When Endicott College Boston opened its doors to students for the Spring 2013 semester, “Six Brave Ones” signed up for classes and took a chance on the brand-new project, which set out to serve a diverse population, including urban youth and English Language Learners (ELL), through accessible education.
Five years later, Endicott Boston has grown into a flourishing urban college that offers associate’s and accelerated bachelor’s programs, plus a master’s degree in business administration (MBA). Classes are offered during the day and night through an extension of the Van Loan School at Endicott College, which has a persistence rate of 84 percent, completion rate of 61 percent – well above the nation average of 20 percent – and 66.7 percent growth between 2012 and 2016.
“Part of our strategy was reaching out to urban students and offering services to address their needs like ELL support and on-site bilingual assistance,” Endicott Boston Director Marcelo Juica said. “It’s a strategy that has worked well within the Boston community.”
But in order for all that success to happen, a lot of planning took place before any students stepped foot on the old campus five years ago.
Juica was working at the Urban College of Boston when he first met Endicott College President Richard E. Wylie. Dr. Wylie later asked him to head the Boston project with Endicott Academic Dean Brian Pellinen, and the two got to work on developing a pilot phase in Fall 2012.
“Over the years I’ve trained the staff to be very sensitive to the needs of bilingual learners, but also to be an advocate for those students who are coming out of high school with some needs for remedial coursework,” Juica said. “So, we created some ways and systems to address that – courses, better advising, tutoring that’s very intentional in hiring individuals who can do this work.”
Among the students who benefitted from this approach was Sherley Belizaire, who graduated from Endicott Boston in 2017 with a Bachelor of Arts in Liberal Studies with a concentration in early childhood education. The Haiti native wanted to enroll at a college that was immigrant-friendly with a strong English as a Second Language (ESL) program, and Endicott Boston was the perfect fit. She now is working as the lead teacher at the Roxbury YMCA, and her dream is to work for Boston Public Schools.
The school transformed into a convenient space for students to study and congregate before, between, and after classes. The students also benefited from a Chromebook program through financial aid, which Dr. Wylie set up after they asked him for help with technology at an assembly.
But by the time 2015 rolled around, there simply was far too much demand to stay at 19 Temple Place. Classes had to be held in the common area, as well as on different floors in the building. The Master of Business Administration program, which started being offered in Boston in 2013, also was growing by this point, adding the need for even more space.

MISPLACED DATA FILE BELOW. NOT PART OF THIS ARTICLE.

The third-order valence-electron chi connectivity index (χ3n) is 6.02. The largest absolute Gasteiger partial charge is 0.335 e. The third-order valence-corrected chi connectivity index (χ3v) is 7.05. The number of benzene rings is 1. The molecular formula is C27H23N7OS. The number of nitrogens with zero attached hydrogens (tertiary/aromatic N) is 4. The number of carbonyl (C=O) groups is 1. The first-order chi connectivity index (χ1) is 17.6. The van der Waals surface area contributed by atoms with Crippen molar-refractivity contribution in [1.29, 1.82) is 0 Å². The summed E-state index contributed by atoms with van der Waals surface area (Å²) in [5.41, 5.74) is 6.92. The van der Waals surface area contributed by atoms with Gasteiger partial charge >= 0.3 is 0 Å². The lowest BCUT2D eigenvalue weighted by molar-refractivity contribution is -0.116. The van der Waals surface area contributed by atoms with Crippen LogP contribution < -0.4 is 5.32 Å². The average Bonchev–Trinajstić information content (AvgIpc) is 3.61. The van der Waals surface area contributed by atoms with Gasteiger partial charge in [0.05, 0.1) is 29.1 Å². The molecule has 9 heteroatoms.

Then came 200 Tremont Street.
“The move was important to us to stay connected to the community we serve,” Juica said. “With our new space, we are able to conduct more programs and allow our students to participate in meetings and gatherings. Part of our success in recruitment is due to our connections with Boston non-profit organizations, local high schools, and educational programs for new immigrants and adult learners.”
It also was a positive move for the school’s employees – associate director Mary-Ann Roberts, financial aid assistant Joelle Fabrizio, community outreach and recruitment coordinator Sendy Vaughn-Suazo, administrative assistant Ana Baptista, and tutors Pablo Forrero, Leah Jeedas, and Virginia Myhaver. The new space offered more space for staff members to collaborate, the ability to hold community meetings, more lab space to educate students on essential financial aid information, and lounge space for tutoring.
While the first five years has been incredibly successful, Juica still sees room for growth before the 10th anniversary. His to-do list includes creating more employment opportunities for students — including through Endicott College’s signature internship program — additional programs for ELL students, support for single parents, and increases in advisors and scholarships.
It’s a vision that is welcomed by all in the Endicott College community.
“I am thrilled that we are able to serve a diverse community of students in the heart of downtown Boston,” Dr. Wylie said. “The Van Loan School and Endicott Boston are invested in the success of these students. We all look forward to working with many more during the next five years and beyond.”
Endicott College Boston offers associate's and bachelor's degree programs that are affordable, convenient, and accessible. English language learning (ELL) and bilingual support are available on site. The Van Loan School MBA program is also available at Endicott College Boston.